In this book, humanity is continuing to fracture in to several factions while a single enemy will be using this division to destroy all human life. The factions consist of; The newly combined Bene Gesserit and Honored Matres, the "no-ship" on which are several Bene Gesserit who don't agree with the merging of the Honored Matres into the Bene Gesserit order, the Spacing Guild are replacing all navigators (who are dependent on spice) with machines that will fold space, since spice is a rare commodity, the Navigators who are being sacrificed are combining forces and getting help from the mysterious "Oracle of Time," The new breed of Face dancers who are not only able to look like whoever they want but also to take the memories of those they take on the appearance of, and finally the fast approaching thinking machines led by the Evermind, Omnius and his co-hort the independent robot Erasmus.

The character of Erasmus the independent robot is one of the most fun love-to-hate evil villians I've read in a long time. His character is one that represents curiousity. He's constantly wondering what makes humans tick. In fact, just like Pinocchio and Data from "Star Trek the Next Generation," Erasmus just wants to be a "real boy," or rather he wants to be human and experience such human traits as love, honor and faith. In the experiments on finding out what makes a human love another human or object Erasmus created some bloody dissections of the human brain and heart in the prequal books. The Evermind Omnius represents the logic and facts portion of humanity. Great characterization exists here and all created by Herbert and Anderson.

The no-ship containing the faction of Bene Gesserit that didn't want to merge with the Honored Matres continues to hide in the universe while at the same time searching for a new home for the Bene Gesserit and the Jews. The Jewish faith has lived on for tens of thousands of years escaping the new religions that have come and gone in the universe over time and the last few known Jews have escaped on the no-ship. The ship is commanded by the ghola of Duncan Idaho and the Bene Gesserit on the ship are led by Shianna who is able to communicate to the sandworms. On this ship there are 5 sandworms which were rescued before Arrakis was destroyed by the Honored Matres. Also on board are other gholas grown from cells found in the last Tleilaxu Master, Scytale's null entropy tube. A ghola is a clone of a human which has the capability to "awaken memories" of the person they once were. The gholas are; Paul Maud'dib Atreides, Lady Jessica Atreides, Chani (Paul's Wife), Liet Kines (planetologist on Dune), Stilgar (Naib of the Fremen on Dune), Yeuh Wellington (Suk Doctor that betrayed Duke Leto in the original Dune book), Alia (sister of Paul and an abomination). These are basically young children until their original memories are restored.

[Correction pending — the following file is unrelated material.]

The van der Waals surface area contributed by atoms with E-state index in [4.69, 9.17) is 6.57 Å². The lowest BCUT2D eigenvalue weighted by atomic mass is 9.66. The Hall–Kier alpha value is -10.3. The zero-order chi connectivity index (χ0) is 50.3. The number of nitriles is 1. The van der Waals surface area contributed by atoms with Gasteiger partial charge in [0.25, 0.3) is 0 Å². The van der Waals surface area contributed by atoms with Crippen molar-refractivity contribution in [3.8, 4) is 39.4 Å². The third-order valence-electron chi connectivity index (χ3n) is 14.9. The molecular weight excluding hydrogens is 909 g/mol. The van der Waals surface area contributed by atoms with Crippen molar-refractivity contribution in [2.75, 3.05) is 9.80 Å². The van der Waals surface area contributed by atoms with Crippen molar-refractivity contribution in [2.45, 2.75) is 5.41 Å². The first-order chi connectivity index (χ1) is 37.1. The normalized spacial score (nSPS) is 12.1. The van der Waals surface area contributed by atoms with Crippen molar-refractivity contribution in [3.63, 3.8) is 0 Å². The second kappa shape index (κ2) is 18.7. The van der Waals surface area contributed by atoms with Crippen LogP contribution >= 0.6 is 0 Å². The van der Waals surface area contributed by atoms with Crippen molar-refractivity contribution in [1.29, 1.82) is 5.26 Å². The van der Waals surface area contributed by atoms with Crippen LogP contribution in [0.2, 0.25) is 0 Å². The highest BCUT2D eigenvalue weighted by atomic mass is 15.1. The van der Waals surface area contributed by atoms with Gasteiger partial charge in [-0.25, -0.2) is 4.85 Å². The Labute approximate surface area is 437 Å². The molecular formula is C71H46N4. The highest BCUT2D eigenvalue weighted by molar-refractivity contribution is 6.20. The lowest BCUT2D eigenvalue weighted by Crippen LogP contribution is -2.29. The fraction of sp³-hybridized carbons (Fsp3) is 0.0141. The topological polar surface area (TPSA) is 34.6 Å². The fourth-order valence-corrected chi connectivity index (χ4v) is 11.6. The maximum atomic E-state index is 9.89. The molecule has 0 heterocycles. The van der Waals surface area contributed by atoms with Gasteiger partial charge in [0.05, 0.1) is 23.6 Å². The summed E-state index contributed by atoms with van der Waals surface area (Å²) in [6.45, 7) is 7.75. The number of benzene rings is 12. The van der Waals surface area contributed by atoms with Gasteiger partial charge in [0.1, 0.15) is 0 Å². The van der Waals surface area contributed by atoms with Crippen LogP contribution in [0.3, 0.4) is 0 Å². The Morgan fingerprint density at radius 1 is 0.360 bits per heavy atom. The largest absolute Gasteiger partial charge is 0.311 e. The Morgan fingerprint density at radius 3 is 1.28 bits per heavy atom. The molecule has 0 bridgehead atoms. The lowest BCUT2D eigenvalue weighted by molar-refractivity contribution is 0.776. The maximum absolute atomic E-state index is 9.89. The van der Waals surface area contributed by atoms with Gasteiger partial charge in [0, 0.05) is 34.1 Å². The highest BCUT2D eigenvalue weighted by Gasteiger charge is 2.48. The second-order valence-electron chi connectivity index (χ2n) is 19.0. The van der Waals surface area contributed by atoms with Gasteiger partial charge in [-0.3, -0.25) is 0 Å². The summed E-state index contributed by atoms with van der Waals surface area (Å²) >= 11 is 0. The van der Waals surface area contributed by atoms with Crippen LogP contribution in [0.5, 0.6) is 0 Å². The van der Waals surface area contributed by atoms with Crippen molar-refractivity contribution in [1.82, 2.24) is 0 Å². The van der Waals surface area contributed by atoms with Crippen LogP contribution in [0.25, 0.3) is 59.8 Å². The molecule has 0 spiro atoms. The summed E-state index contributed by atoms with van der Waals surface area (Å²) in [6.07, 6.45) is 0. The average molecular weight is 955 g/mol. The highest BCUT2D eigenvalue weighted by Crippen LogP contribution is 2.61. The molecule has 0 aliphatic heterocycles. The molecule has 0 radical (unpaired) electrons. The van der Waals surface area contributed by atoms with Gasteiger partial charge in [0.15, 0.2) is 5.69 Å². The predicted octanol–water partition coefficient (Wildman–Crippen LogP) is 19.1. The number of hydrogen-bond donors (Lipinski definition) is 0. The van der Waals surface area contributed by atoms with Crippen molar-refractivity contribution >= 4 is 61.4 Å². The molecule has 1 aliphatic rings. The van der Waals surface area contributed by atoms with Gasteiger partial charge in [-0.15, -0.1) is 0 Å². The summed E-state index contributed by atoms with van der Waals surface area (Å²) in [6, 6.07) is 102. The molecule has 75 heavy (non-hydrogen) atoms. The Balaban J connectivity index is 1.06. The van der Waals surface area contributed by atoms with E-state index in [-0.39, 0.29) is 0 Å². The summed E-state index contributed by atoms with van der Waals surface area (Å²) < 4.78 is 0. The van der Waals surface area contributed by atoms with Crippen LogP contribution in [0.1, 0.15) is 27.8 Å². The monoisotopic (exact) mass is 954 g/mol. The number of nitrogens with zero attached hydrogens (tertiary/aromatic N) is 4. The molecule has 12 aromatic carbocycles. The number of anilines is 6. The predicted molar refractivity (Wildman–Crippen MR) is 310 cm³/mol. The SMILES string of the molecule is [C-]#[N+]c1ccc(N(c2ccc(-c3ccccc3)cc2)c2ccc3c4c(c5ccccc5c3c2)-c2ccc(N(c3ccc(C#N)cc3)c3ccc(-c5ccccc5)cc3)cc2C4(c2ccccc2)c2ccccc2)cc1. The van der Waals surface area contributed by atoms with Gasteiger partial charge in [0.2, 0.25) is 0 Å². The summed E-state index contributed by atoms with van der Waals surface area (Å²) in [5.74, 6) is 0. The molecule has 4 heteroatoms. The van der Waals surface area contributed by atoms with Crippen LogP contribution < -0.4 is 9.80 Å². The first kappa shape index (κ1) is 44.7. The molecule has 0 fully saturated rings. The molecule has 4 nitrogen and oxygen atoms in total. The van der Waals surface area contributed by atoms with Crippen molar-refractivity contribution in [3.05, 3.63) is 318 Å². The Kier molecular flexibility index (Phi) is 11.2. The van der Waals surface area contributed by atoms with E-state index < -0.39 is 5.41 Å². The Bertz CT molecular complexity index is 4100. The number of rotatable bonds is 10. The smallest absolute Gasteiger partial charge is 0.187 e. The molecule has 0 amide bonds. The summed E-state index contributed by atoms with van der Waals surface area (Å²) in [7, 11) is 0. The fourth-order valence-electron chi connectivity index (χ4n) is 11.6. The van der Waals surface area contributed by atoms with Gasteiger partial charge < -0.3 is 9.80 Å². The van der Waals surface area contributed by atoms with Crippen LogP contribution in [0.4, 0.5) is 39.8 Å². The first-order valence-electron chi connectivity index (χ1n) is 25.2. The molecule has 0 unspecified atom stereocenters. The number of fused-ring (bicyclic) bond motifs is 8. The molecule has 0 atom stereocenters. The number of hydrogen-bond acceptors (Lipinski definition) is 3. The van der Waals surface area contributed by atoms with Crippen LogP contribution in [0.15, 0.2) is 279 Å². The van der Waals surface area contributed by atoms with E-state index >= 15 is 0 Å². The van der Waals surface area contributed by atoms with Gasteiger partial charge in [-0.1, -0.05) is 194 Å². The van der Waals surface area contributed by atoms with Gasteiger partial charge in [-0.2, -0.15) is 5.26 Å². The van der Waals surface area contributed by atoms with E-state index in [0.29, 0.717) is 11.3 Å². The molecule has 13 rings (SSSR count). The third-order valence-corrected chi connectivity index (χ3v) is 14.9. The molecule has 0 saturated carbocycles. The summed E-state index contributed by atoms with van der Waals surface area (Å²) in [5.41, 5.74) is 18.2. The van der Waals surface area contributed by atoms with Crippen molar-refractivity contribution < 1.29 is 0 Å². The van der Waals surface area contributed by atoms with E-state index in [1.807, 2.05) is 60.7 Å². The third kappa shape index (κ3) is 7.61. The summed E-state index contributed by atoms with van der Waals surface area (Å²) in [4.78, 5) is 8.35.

Duncan is constantly barely escaping the tachyon net thrown out by the thinking machines to catch the no-ship. The thinking machines know that a Kwisatz Haderach (a super human who is able to be in all places at once) is on board and wants to possess him to win the war against humanity. But at the same time the no-ship is being sabotaged by an unknown person and the running away from the thinking machines is becoming impossible.

Another Tleilaxu, Waff, is working with the guild navigators to create a new source of spice. He genetically alters the sandworms to create worms that can live in the ocean and they create a new form of spice "ultra-spice." These new worms are planted on the ocean planet of Buzzel and soon thrive.

The new order of Bene Gesserit and Honored Matres are preparing for the arrival of the thinking machines by creating a fleet of ships and weapons to destroy the enemy. They hire the guild and Ixian forces to create the ships and weapons. But soon find out that the guild and Ix is infiltrated with face-dancers working for the thinking machines.

The climactic battle between humanity and the thinking machines is one that creates a great philosophical discussion to be had by all that read the books. This being, that mankind can find peace through cooperation. I've decided not to give any real spoilers because this book must be read and appreciated.

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posted by Gil T. @ 9:35 PM Comments: 0